Assessment 3 · Uncategorized

Activism or clicktivism? A discussion on what Web 2.0 bring to social movements

MECO6936 Assignment 3

Echo Guo


Tutorial Time:  Tursday 12pm-3pm, Kai Soh

Most people have heard the word Web 2.0 and know its basic meaning, but not everyone understand what it means for our society. The Web 2.0 decentralized the old power structure by giving the majority the ability to produce and reproduce media (Hinton, 2013). Some believe the Web 2.0 allows a new form of online democracy by giving the mass the right to speak. Further, it allows campaigns and protests that used to happen in the street to happen in the digital world. For movements, the Web 2.0 and social media give them a bigger stage to spread their voices. Web 2.0 not only enhance the conversation between individuals, it also enables conversation between individuals and communities. In Web 2.0 environment, “the audience are no longer simply consumers of media: they have become participants” (Hinton and Hjorth, 2013). Through using the social network platforms, movements of any kind could now recruit, interact and communicate with their potential participants intimately. To discuss how social media and Web 2.0 enhance the power of movements, Fashion Revolution will be used as a case to look at.


The Fashion Revolution is a not-for profit movement first launched in 2014 to remember the Rana Plaza disaster that killed more than 1000 workers in the clothing factory. According to Fashion Revolution’s web page, the movement’s main purpose is to call for “greater transparency, sustainability and ethics in the fashion industry” (, 2017). The movement ask its participants to ask the brands who made theirs clothes on Twitter by posting a photo of them wearing a clothe, using the hash-tag topic #whomademyclothes and @ the brand. The brands respond to the questions by posting photos of their workers with the hash-tag #Imadeyourclothes.


The movement’s founder, Carry Somers claims, their campaign “were the number 1 global trend on Twitter with hundreds of thousands of people calling on brands for greater transparency”  (Claire, 2017). The success of this campaign is not because how delicate it was designed, but because of the social media’s ability of enables normal people to participate into a movement at anytime anywhere. Like Hinton and Hjorth (2013, p2) said “If there is one word that summaries the particular quality of social media, it would be ‘participation’”. The Fashion Revolution movement did not rely on their own strength, it asked the social media users to participate through creating their own content, which is defined as UCC (User Created Content). Participants are not simply responding to the content that created by the movement, they also become the creator of original content that contribute to the movement’s development. The advantage of UCC is, the contents are created, developed, and shared by users voluntarily. For the Fashion Revolution, the platform Twitter enables it could be easily searched by searching #whomademyclothes. The way to participate is also simple, it does not require the participants to do much, but take a picture of their cloths and ask the question out. They even have a tweeting format provided for its participants on their web page. However, the movement could not be so successful without the Web 2.0 and social media technology. Like Hutchinson (2013) listed out, for organizational communication, Web 2.0 has the quality of free, equal, innovative, meanwhile it enables decentralized activities and empowers participants. Imagine if the movement was held in another way without the help of social network platform, it could never went this far.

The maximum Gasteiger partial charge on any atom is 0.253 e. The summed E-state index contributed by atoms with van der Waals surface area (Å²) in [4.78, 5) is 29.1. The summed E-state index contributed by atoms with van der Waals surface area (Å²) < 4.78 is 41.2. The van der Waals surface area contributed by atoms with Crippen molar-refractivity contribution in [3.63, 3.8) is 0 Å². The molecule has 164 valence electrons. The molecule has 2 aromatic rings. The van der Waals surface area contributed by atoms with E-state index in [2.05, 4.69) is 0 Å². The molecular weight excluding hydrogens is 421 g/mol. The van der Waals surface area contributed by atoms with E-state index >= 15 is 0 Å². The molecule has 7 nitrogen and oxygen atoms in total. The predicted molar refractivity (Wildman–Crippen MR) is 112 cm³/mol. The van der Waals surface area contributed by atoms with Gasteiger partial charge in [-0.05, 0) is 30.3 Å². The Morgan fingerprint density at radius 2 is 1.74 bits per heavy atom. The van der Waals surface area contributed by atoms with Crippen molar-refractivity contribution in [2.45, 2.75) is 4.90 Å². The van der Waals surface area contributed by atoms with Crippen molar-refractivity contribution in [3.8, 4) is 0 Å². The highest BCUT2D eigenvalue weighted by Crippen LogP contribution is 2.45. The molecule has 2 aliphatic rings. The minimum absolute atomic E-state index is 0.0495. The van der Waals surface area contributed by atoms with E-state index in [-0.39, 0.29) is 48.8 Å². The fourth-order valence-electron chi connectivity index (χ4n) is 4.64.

However, there are numerous campaigns and hash-tag topics happening in the digital world everyday. It makes people wonder, why Fashion Revolution succeed? Or in another way, what features of the movement make people want to participate into it? Of course the tragedy Rana Plaza incident has already drawn the topic much attention, netizens are using the movement as a way to express their emotion on the sweat factories and the whole clothing industry. At the same time, the participation method that introduced by Fashion Revolution, which encourages people to post selfies of themselves with a recently bought cloths, also promotes the development of this campaign. Selfie is no longer a new word these days, but it is never out dated in any social media platform. Selfie that posted on social media is a form of representation of identity. According to study, the primary motivation of selfie-posting is impression management, users of social media tent to post selfies which could convey a postive self-image (Pounders, Kowalczyk and Stowers, 2016). In this case, posting a selfie with the purpose of supporting a non-for-profit movement can be a positive presentation, it could boost ones image on the social media. Usually, posting selfie is seen as narcissism, but through participating into the Fashion Revolution movement, the participants now have a noble reason to post their selfie. Looking through the Fashion Revolution selfies, some are taken in a sexy/good looking gesture, and have added filter on the photo to make the skin looks smooth. All these presentation of beauty are not necessary for this movement at all. It is possible that some might participate into this movement not for supporting the right of workers, but to portrait a desired image of themselves. However, no matter for what reason the social media users participated into the Fashion Revolution, it did go viral, and many major brands has stand out and respond to this movement.